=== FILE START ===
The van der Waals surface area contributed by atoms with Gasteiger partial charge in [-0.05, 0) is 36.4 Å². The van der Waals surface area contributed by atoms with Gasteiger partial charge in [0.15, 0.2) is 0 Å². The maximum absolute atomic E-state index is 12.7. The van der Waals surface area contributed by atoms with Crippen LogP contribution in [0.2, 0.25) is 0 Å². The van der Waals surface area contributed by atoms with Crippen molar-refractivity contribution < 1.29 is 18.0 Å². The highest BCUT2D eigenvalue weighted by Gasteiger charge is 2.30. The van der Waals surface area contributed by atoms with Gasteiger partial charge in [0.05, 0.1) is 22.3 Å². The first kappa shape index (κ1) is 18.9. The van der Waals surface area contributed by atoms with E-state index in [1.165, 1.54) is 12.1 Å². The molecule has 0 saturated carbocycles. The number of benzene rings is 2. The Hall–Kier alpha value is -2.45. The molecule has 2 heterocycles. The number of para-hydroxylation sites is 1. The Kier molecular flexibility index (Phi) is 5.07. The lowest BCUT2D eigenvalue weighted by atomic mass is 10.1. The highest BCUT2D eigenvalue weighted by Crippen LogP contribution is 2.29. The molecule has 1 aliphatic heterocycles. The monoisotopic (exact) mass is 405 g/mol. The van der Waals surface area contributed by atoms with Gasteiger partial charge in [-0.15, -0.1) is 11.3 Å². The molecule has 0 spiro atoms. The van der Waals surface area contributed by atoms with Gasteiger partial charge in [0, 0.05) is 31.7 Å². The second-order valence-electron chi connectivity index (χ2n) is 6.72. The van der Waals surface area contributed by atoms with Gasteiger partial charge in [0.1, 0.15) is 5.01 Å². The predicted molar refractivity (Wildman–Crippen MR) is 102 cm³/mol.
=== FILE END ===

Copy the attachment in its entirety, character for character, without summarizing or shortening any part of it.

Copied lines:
The van der Waals surface area contributed by atoms with Gasteiger partial charge in [-0.05, 0) is 36.4 Å². The van der Waals surface area contributed by atoms with Gasteiger partial charge in [0.15, 0.2) is 0 Å². The maximum absolute atomic E-state index is 12.7. The van der Waals surface area contributed by atoms with Crippen LogP contribution in [0.2, 0.25) is 0 Å². The van der Waals surface area contributed by atoms with Crippen molar-refractivity contribution < 1.29 is 18.0 Å². The highest BCUT2D eigenvalue weighted by Gasteiger charge is 2.30. The van der Waals surface area contributed by atoms with Gasteiger partial charge in [0.05, 0.1) is 22.3 Å². The first kappa shape index (κ1) is 18.9. The van der Waals surface area contributed by atoms with E-state index in [1.165, 1.54) is 12.1 Å². The molecule has 0 saturated carbocycles. The number of benzene rings is 2. The Hall–Kier alpha value is -2.45. The molecule has 2 heterocycles. The number of para-hydroxylation sites is 1. The Kier molecular flexibility index (Phi) is 5.07. The lowest BCUT2D eigenvalue weighted by atomic mass is 10.1. The highest BCUT2D eigenvalue weighted by Crippen LogP contribution is 2.29. The molecule has 1 aliphatic heterocycles. The monoisotopic (exact) mass is 405 g/mol. The van der Waals surface area contributed by atoms with Gasteiger partial charge in [-0.15, -0.1) is 11.3 Å². The molecule has 0 spiro atoms. The van der Waals surface area contributed by atoms with Gasteiger partial charge in [0, 0.05) is 31.7 Å². The second-order valence-electron chi connectivity index (χ2n) is 6.72. The van der Waals surface area contributed by atoms with Gasteiger partial charge in [0.1, 0.15) is 5.01 Å². The predicted molar refractivity (Wildman–Crippen MR) is 102 cm³/mol.